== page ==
“Catholic colleges and universities were … and still are the most LGBTQ-friendly places in the church in the United States,” DeBernardo added.
The Cardinal Newman Society, which advocates for fidelity to church teachings on all Catholic education issues, maintains its own list of recommended schools, a little more than a dozen the organization considers "faithful."
“For these colleges, being ‘Catholic’ is not a watered-down brand or historical tradition,” Newman president Patrick Reilly said via email.
Other campus leaders see tension in Catholic teachings, which tend to skew conservative on human sexuality but progressive on social justice.
Even Pope Francis, who seemed to nod toward change when he remarked “who am I to judge?” about gay priests, more recently approved the refusal of blessings for same-sex unions.
“It’s kind of a tightrope,” said John Scarano, campus ministry director at John Carroll University, a Jesuit school near Cleveland with “safe zone trainings” as part of its ministry to LGBTQ students.
When parents and prospective students come to him undecided between John Carroll and Franciscan University, 100 miles away in Steubenville, Ohio, Scarano tells them, “Here, your Catholicism is going to be challenged” by different perspectives.
At the Franciscan-run school, “we don’t move away from the truth of the human person as discovered in Scripture, the tradition of the Church, and the teaching authority of the Church -- this is our mooring, and we believe that to follow Christ is to be faithful to the Church’s teachings,” said the Rev. Jonathan St. Andre, a senior university leader.
The Steubenville institution strives to develop students’ “healthy sense of the gift of their human sexuality,” he added via email – but with no tolerance for harassment of those who disagree.
Students’ safety is a priority, said Mary Geller, the associate provost who oversees student affairs for the 3,000 undergraduates at Saint John’s and Saint Benedict, the single-sex institutions in Minnesota.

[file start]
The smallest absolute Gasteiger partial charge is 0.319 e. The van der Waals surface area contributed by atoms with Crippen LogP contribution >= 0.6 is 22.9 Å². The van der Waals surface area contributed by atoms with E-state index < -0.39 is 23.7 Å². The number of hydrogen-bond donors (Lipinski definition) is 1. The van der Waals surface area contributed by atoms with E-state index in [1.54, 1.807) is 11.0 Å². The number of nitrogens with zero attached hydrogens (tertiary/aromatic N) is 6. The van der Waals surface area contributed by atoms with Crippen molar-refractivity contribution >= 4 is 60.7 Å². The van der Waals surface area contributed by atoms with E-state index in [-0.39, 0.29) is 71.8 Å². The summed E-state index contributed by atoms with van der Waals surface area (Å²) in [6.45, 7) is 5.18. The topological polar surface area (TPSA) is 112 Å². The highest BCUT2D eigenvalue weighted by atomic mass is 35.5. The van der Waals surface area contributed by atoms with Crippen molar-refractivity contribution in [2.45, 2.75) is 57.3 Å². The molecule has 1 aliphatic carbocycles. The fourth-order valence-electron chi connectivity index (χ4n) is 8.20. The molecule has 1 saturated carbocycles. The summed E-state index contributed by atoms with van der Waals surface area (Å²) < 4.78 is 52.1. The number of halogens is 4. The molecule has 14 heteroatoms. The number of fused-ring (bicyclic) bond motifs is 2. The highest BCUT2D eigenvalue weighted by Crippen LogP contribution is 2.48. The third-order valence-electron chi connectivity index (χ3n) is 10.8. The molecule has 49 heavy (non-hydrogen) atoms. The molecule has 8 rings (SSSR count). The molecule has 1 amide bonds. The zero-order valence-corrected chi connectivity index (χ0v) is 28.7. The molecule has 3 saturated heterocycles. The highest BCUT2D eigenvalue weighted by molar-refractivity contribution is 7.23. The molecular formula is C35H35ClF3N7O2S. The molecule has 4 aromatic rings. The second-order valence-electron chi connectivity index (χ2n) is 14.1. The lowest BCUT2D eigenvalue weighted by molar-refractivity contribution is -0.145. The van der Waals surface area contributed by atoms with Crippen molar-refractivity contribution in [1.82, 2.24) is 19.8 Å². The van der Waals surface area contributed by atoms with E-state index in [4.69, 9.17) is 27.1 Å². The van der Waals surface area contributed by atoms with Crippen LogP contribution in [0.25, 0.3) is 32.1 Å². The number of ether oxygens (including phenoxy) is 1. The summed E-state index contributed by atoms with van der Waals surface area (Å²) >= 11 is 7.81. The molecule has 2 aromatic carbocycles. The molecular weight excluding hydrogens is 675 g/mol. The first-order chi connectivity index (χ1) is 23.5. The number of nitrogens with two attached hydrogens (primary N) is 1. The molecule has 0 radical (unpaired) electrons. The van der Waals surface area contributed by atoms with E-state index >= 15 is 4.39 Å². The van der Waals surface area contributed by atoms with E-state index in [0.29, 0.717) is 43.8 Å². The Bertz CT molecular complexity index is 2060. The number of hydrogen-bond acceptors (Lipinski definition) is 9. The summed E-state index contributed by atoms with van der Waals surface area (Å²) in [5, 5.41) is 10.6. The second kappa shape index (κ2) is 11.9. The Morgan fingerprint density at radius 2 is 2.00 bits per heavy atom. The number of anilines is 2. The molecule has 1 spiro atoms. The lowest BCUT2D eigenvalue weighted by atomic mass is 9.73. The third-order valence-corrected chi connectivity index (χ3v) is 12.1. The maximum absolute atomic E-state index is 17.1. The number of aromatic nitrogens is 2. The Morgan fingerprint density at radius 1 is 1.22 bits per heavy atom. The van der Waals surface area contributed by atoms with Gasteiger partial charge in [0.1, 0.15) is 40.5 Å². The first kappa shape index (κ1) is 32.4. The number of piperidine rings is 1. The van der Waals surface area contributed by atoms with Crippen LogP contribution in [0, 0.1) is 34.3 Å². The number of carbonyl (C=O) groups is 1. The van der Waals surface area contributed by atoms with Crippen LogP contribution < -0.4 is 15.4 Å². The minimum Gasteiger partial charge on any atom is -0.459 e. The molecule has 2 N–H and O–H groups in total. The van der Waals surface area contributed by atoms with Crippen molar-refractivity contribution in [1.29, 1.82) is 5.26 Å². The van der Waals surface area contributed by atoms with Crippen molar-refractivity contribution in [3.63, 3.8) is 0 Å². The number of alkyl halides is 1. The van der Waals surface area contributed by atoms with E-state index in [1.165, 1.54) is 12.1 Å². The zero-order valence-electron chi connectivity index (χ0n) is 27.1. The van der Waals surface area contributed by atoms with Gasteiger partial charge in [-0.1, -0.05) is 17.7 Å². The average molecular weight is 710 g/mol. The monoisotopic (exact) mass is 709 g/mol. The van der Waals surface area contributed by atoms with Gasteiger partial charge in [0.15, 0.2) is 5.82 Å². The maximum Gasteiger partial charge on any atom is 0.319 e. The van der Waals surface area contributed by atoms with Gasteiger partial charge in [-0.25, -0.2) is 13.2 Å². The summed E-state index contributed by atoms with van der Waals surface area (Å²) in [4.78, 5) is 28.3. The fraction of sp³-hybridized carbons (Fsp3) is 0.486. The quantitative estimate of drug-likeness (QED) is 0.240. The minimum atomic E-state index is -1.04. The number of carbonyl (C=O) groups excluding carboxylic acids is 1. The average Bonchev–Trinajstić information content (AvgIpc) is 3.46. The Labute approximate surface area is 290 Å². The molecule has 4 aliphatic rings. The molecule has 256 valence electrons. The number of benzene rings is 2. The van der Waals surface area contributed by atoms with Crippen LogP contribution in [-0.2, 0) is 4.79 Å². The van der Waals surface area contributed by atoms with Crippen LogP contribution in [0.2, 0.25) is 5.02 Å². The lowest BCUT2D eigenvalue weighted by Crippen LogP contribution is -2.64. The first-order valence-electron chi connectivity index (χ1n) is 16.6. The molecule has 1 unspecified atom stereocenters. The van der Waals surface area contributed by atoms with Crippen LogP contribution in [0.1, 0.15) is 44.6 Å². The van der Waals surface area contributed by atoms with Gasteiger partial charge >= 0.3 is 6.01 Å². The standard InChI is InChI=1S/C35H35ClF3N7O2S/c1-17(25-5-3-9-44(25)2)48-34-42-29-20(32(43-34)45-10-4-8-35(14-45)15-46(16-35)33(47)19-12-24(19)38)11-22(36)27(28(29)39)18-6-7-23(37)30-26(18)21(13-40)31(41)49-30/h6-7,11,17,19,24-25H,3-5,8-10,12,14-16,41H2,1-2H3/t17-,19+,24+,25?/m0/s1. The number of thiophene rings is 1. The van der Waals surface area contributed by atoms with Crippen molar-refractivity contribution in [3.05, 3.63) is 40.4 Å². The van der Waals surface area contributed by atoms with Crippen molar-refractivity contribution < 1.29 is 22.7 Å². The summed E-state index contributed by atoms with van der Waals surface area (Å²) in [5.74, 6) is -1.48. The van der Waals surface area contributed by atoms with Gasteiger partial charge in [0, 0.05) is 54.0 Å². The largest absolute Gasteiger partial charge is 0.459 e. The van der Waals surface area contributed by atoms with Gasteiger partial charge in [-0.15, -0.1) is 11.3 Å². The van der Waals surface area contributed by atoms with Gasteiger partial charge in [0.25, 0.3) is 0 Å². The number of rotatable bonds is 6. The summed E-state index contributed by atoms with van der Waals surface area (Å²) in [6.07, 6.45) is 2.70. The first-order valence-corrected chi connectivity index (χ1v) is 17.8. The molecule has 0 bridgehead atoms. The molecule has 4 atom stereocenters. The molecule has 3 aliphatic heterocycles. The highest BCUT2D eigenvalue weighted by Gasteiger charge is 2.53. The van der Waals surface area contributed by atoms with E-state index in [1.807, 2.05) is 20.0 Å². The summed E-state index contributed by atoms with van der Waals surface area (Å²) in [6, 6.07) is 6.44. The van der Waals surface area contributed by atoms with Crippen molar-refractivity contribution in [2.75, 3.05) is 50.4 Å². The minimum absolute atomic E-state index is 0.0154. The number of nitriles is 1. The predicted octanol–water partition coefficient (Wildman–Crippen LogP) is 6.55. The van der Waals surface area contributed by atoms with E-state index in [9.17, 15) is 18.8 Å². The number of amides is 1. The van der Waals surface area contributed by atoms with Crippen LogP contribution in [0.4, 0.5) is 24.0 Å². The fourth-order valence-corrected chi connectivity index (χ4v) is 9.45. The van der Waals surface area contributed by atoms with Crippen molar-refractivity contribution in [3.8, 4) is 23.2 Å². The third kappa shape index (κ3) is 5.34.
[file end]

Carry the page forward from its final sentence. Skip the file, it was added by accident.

“We’re set up in the binary, but we know there are people coming to us who don’t live in the binary,” Geller said. They now admit students based on the gender they identify with, and consider transfers for those who transition.
That has enraged a few parents, like a father complaining “that we have students with male body parts in a female dorm,” Geller recalled. “I just said, ‘Sir, I don’t check body parts.’”
With the help of legal advocates, some students at evangelical and The Church of Jesus Christ of Latter-day Saints schools are suing.
Last year, 33 LGBTQ students or former students at federally funded Christian schools filed a class-action lawsuit against the U.S. Department of Education, claiming the department’s religious exemption allows schools that receive federal dollars to unconstitutionally discriminate against LGBTQ students. The plaintiffs have grown to more than 40.
In May, the Department of Education’s Office for Civil Rights launched a separate investigation for alleged violations of the rights of LGBTQ students at six Christian universities — including Liberty University.
The independent evangelical university is one of several that have greatly expanded their rules prohibiting students from identifying as LGBTQ or advocating for such identities.
Liberty forbids LGBTQ affinity clubs, same-sex displays of affection, and use of pronouns, restrooms and changing facilities not corresponding to a person’s birth sex. As of this year, its student handbook, called “The Liberty Way,” bans statements and behaviors associated with what it calls “LGBT states of mind.”